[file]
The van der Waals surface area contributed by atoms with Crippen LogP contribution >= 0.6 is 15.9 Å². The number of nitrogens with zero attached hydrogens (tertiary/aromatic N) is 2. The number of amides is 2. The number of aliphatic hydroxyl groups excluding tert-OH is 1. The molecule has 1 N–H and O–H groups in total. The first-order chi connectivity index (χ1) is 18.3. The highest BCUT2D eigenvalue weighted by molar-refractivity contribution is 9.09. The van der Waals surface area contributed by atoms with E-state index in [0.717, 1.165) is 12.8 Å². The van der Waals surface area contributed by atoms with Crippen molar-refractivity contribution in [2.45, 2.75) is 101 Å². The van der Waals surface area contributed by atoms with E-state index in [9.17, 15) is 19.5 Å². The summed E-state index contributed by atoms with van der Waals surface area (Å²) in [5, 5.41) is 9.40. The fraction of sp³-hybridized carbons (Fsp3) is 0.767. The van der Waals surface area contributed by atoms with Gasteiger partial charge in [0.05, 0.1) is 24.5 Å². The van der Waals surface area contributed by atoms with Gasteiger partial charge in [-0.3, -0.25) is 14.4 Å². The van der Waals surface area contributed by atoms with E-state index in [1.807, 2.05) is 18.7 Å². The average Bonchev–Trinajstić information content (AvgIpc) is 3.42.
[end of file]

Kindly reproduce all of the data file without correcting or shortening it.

The van der Waals surface area contributed by atoms with Crippen LogP contribution >= 0.6 is 15.9 Å². The number of nitrogens with zero attached hydrogens (tertiary/aromatic N) is 2. The number of amides is 2. The number of aliphatic hydroxyl groups excluding tert-OH is 1. The molecule has 1 N–H and O–H groups in total. The first-order chi connectivity index (χ1) is 18.3. The highest BCUT2D eigenvalue weighted by molar-refractivity contribution is 9.09. The van der Waals surface area contributed by atoms with E-state index in [0.717, 1.165) is 12.8 Å². The van der Waals surface area contributed by atoms with Crippen molar-refractivity contribution in [2.45, 2.75) is 101 Å². The van der Waals surface area contributed by atoms with E-state index in [9.17, 15) is 19.5 Å². The summed E-state index contributed by atoms with van der Waals surface area (Å²) in [5, 5.41) is 9.40. The fraction of sp³-hybridized carbons (Fsp3) is 0.767. The van der Waals surface area contributed by atoms with Gasteiger partial charge in [0.05, 0.1) is 24.5 Å². The van der Waals surface area contributed by atoms with Gasteiger partial charge in [-0.3, -0.25) is 14.4 Å². The van der Waals surface area contributed by atoms with E-state index in [1.807, 2.05) is 18.7 Å². The average Bonchev–Trinajstić information content (AvgIpc) is 3.42.